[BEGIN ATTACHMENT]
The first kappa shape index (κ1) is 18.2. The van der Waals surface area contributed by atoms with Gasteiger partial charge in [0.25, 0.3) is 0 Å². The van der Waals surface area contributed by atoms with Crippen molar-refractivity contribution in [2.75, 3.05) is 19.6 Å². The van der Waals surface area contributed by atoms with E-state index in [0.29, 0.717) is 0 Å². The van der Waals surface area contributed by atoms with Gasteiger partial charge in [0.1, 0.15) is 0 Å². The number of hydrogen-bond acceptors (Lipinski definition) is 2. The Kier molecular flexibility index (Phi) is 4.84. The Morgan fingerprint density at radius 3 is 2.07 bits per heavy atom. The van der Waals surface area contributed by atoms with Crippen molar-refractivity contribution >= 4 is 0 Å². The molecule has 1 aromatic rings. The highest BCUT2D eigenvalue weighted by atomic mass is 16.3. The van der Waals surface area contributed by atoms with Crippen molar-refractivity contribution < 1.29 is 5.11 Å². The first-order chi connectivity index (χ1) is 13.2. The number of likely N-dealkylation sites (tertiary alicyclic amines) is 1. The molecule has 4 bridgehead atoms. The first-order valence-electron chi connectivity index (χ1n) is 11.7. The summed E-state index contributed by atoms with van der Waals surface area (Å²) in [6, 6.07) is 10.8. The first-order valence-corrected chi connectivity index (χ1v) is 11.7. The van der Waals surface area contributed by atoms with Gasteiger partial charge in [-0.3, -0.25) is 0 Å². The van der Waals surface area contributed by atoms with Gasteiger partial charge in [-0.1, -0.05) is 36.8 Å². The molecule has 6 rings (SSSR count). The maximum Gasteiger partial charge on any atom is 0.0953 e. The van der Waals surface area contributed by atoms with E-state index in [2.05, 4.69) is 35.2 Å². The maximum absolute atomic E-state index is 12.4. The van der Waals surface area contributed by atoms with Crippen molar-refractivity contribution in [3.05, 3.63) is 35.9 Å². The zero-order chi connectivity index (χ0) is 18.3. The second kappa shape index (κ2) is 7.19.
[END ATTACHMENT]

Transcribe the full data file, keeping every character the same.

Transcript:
The first kappa shape index (κ1) is 18.2. The van der Waals surface area contributed by atoms with Gasteiger partial charge in [0.25, 0.3) is 0 Å². The van der Waals surface area contributed by atoms with Crippen molar-refractivity contribution in [2.75, 3.05) is 19.6 Å². The van der Waals surface area contributed by atoms with E-state index in [0.29, 0.717) is 0 Å². The van der Waals surface area contributed by atoms with Gasteiger partial charge in [0.1, 0.15) is 0 Å². The number of hydrogen-bond acceptors (Lipinski definition) is 2. The Kier molecular flexibility index (Phi) is 4.84. The Morgan fingerprint density at radius 3 is 2.07 bits per heavy atom. The van der Waals surface area contributed by atoms with Crippen molar-refractivity contribution >= 4 is 0 Å². The molecule has 1 aromatic rings. The highest BCUT2D eigenvalue weighted by atomic mass is 16.3. The van der Waals surface area contributed by atoms with Crippen molar-refractivity contribution < 1.29 is 5.11 Å². The first-order chi connectivity index (χ1) is 13.2. The number of likely N-dealkylation sites (tertiary alicyclic amines) is 1. The molecule has 4 bridgehead atoms. The first-order valence-electron chi connectivity index (χ1n) is 11.7. The summed E-state index contributed by atoms with van der Waals surface area (Å²) in [6, 6.07) is 10.8. The first-order valence-corrected chi connectivity index (χ1v) is 11.7. The van der Waals surface area contributed by atoms with Gasteiger partial charge in [-0.3, -0.25) is 0 Å². The van der Waals surface area contributed by atoms with Gasteiger partial charge in [-0.1, -0.05) is 36.8 Å². The molecule has 6 rings (SSSR count). The maximum Gasteiger partial charge on any atom is 0.0953 e. The van der Waals surface area contributed by atoms with E-state index in [2.05, 4.69) is 35.2 Å². The maximum absolute atomic E-state index is 12.4. The van der Waals surface area contributed by atoms with Crippen molar-refractivity contribution in [3.05, 3.63) is 35.9 Å². The zero-order chi connectivity index (χ0) is 18.3. The second kappa shape index (κ2) is 7.19.